One Dreamer infuses code into its world, having players use a pseudo C# to reshape reality as they follow the life of a burnt-out indie developer learning to love the craft again.
Game Developer spoke with the game’s creator, Gareth Ffoulkes, to talk about the challenges of making game programming into something an average player can understand and use, how to create puzzles that can be solved through coding, and why they wanted to create an experience that might make coding feel a bit less intimidating for someone looking to try it.
One Dreamer follows a burnt-out indie developer trying to chase their dream of releasing a game. What interested you in telling this story? A story likely close to your heart?
Game development is something I’ve always been interested in, and I feel there are many others like myself. There aren’t many games covering the topic, so it just made sense. Everyone loves games, but most people don’t realize what goes on behind the scenes, which is a shame because it's a very unique process.
How did you want to turn the unique process of making games into a game itself?
I couldn’t really fit all the aspects of game development like art or music into the game’s gameplay mechanics, so instead, I had them progress with the story while the player focused on programming. The main process I wanted to incorporate was the bug-finding and fixing side of making games, as I've found during development that, a lot of the time, finding the bug is 50% of the task. I did this by making half the puzzle gameplay figuring out what the bug or issue is by investigating, testing, and using your own problem-solving skills.
Programming is a main mechanic of the game, but many players aren't quite ready to learn code and programming in full. What made you feel that this was important to have as the core mechanic?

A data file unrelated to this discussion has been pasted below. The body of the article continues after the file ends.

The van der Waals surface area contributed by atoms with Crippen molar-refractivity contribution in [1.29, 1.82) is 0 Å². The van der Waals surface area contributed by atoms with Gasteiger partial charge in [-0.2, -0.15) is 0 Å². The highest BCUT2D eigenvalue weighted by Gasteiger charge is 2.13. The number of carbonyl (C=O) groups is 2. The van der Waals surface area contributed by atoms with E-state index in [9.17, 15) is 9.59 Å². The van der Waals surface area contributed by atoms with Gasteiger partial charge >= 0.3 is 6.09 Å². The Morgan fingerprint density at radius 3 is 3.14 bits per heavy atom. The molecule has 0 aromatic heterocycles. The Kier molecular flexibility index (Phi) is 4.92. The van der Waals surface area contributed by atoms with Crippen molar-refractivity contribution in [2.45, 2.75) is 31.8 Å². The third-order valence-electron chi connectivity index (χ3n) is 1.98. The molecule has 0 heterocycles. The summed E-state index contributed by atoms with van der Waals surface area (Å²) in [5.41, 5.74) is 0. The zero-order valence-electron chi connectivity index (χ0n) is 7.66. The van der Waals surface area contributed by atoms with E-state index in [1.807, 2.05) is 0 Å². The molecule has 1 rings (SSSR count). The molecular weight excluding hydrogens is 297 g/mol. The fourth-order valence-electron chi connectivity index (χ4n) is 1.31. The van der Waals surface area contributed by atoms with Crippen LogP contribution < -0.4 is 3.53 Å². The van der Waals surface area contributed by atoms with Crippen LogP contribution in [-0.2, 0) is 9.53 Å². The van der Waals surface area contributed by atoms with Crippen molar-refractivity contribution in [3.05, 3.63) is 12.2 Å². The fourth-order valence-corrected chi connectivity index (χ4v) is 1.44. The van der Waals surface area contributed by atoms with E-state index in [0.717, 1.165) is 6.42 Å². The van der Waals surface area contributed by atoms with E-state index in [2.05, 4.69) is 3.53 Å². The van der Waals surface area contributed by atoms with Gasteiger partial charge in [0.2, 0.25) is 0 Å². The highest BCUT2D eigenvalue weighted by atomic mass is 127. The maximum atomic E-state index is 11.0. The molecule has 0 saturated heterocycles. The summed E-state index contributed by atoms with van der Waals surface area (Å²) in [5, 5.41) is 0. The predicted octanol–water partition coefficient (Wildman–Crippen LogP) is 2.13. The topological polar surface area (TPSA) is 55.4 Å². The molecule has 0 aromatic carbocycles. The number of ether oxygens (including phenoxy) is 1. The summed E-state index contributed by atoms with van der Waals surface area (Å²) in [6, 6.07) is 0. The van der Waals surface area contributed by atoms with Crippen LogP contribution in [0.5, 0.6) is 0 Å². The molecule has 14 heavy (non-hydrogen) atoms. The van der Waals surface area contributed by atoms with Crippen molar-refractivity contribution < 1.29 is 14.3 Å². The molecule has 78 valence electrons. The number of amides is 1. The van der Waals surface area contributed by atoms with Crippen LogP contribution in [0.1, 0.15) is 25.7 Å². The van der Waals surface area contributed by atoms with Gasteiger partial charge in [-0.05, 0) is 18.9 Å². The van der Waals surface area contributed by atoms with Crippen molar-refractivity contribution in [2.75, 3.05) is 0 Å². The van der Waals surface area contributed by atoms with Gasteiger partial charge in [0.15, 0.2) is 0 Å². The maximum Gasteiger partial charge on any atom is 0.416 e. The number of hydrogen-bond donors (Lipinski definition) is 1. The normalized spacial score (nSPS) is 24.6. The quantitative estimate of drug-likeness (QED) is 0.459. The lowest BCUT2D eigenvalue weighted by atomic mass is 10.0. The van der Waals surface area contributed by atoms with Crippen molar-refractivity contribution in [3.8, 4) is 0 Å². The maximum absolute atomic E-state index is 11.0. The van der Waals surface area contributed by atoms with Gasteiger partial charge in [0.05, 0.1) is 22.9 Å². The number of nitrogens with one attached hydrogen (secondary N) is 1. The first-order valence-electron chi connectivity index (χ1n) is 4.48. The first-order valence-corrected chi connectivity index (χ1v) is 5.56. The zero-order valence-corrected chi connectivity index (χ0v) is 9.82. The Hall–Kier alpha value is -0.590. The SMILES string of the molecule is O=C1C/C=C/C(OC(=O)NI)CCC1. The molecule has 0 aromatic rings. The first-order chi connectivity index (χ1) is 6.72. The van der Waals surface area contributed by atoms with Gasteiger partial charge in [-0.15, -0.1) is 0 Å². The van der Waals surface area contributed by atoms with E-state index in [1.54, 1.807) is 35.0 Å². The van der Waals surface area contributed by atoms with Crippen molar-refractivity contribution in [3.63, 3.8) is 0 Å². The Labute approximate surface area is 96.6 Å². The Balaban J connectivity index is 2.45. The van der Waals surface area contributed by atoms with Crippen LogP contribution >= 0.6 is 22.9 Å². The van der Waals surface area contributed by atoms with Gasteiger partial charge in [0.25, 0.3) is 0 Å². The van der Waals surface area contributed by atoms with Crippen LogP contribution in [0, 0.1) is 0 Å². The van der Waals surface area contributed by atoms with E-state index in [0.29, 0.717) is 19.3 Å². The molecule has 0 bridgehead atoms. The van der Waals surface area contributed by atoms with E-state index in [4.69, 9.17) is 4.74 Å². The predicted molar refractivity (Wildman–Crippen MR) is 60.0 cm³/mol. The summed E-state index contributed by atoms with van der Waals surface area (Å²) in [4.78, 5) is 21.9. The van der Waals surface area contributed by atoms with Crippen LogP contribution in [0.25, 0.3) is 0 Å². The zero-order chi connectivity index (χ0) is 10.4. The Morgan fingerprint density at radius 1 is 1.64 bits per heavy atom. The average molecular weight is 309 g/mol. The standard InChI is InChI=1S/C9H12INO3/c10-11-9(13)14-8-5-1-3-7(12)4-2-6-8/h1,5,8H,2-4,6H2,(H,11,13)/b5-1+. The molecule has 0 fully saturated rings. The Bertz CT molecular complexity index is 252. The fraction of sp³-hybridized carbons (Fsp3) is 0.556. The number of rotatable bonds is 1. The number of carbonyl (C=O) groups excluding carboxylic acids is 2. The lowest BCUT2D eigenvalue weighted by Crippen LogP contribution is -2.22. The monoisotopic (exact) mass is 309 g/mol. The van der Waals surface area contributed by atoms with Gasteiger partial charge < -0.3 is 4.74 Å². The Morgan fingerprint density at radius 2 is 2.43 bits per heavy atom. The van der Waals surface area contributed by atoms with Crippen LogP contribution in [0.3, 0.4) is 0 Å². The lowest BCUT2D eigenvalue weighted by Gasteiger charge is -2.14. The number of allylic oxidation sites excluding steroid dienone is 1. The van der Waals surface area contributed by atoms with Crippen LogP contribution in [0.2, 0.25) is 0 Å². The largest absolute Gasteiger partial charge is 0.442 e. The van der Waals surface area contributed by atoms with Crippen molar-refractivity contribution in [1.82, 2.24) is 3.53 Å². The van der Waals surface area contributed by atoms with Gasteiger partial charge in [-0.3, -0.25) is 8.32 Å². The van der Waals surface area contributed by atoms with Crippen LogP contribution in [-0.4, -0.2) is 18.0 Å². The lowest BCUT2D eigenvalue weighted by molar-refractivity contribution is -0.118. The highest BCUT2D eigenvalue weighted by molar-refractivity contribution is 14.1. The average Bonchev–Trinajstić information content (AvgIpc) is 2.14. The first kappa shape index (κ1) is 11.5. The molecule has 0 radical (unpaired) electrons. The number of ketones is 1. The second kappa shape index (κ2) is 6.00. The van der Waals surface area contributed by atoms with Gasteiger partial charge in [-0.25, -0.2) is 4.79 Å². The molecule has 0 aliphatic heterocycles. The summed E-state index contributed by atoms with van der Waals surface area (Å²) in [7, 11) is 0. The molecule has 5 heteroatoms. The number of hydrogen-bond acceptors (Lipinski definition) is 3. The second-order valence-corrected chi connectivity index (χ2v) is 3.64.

When I first started programming, I found even the basic tutorials quite intimidating and hard to follow. They usually explain all the technical definitions and syntax first, which I feel is the point most semi-interested people decide programming is too hard or boring and stop.
I wanted the core programming mechanic to ‘not seem like programming’ at all and disguise it as just a puzzle game mechanic. Then, after playing the game, a player might revisit that tutorial and realize programming isn’t that complicated and can actually be very fun and satisfying.
Your Pseudocode is based upon C#. Can you tell us about the process of turning C# into something non-coding players could pick up and utilize? What thoughts went into making it approachable to someone with no coding experience?
Honestly, it’s pretty much C#; I just removed/shortened some of the logic to present it as a short, readable snippet for the player and made sure all the variable/function names were intuitive. My goal was to show the logic in each code file in under 12 lines.
Were you always planning on using C# for your gameplay? What made you pick that coding language?
Basing the in-game programming language on C# was always my intention as it’s the language I used to develop the game and the one I’m most familiar with. Many times while developing the game I’d come across coding situations that I’d note down and later incorporate as puzzles in the actual game.
What work went into making the programming language intuitive and non-intimidating?
The process is to remove as much of the ‘scary’/non essential syntax as possible so the player can almost read the code as pseudocode. I want the player to read as little as possible and will hide ‘real code’ behind functions like ‘DoComplexLogic()’ or exclude them all together.
For example, an AI dog can be selected in-game but the ‘Click to pet’ action in the player’s HUD is grayed out. The player cannot pet the dog and is disappointed. However, if they view the dog’s code it’s simply shown as:
isPetable = false
You don’t need programming experience to realize changing ‘is Petable’ to true will allow you to pet the dog, and I don’t think it’s necessary to show the 30+ lines of code that would probably be needed in a real-world use case.
What challenges did you run into while creating your Pseudocode? How did you deal with them?